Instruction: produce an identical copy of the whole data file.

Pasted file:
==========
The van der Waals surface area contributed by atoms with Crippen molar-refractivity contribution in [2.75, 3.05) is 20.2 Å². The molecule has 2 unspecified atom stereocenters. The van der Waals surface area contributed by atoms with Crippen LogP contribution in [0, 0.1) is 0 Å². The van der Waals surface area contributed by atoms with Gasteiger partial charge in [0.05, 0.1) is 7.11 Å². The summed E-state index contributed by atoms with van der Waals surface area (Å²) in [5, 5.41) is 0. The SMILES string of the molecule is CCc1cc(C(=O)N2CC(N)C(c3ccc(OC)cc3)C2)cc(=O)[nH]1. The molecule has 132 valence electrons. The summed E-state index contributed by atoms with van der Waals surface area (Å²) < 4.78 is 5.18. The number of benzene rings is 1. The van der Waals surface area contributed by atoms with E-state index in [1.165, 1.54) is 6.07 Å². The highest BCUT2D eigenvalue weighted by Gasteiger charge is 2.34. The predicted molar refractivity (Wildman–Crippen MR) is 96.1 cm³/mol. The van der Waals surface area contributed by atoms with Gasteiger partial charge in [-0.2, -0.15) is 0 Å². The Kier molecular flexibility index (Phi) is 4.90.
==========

The van der Waals surface area contributed by atoms with Crippen molar-refractivity contribution in [2.75, 3.05) is 20.2 Å². The molecule has 2 unspecified atom stereocenters. The van der Waals surface area contributed by atoms with Crippen LogP contribution in [0, 0.1) is 0 Å². The van der Waals surface area contributed by atoms with Gasteiger partial charge in [0.05, 0.1) is 7.11 Å². The summed E-state index contributed by atoms with van der Waals surface area (Å²) in [5, 5.41) is 0. The SMILES string of the molecule is CCc1cc(C(=O)N2CC(N)C(c3ccc(OC)cc3)C2)cc(=O)[nH]1. The molecule has 132 valence electrons. The summed E-state index contributed by atoms with van der Waals surface area (Å²) < 4.78 is 5.18. The number of benzene rings is 1. The van der Waals surface area contributed by atoms with E-state index in [1.165, 1.54) is 6.07 Å². The highest BCUT2D eigenvalue weighted by Gasteiger charge is 2.34. The predicted molar refractivity (Wildman–Crippen MR) is 96.1 cm³/mol. The van der Waals surface area contributed by atoms with Gasteiger partial charge in [-0.2, -0.15) is 0 Å². The Kier molecular flexibility index (Phi) is 4.90.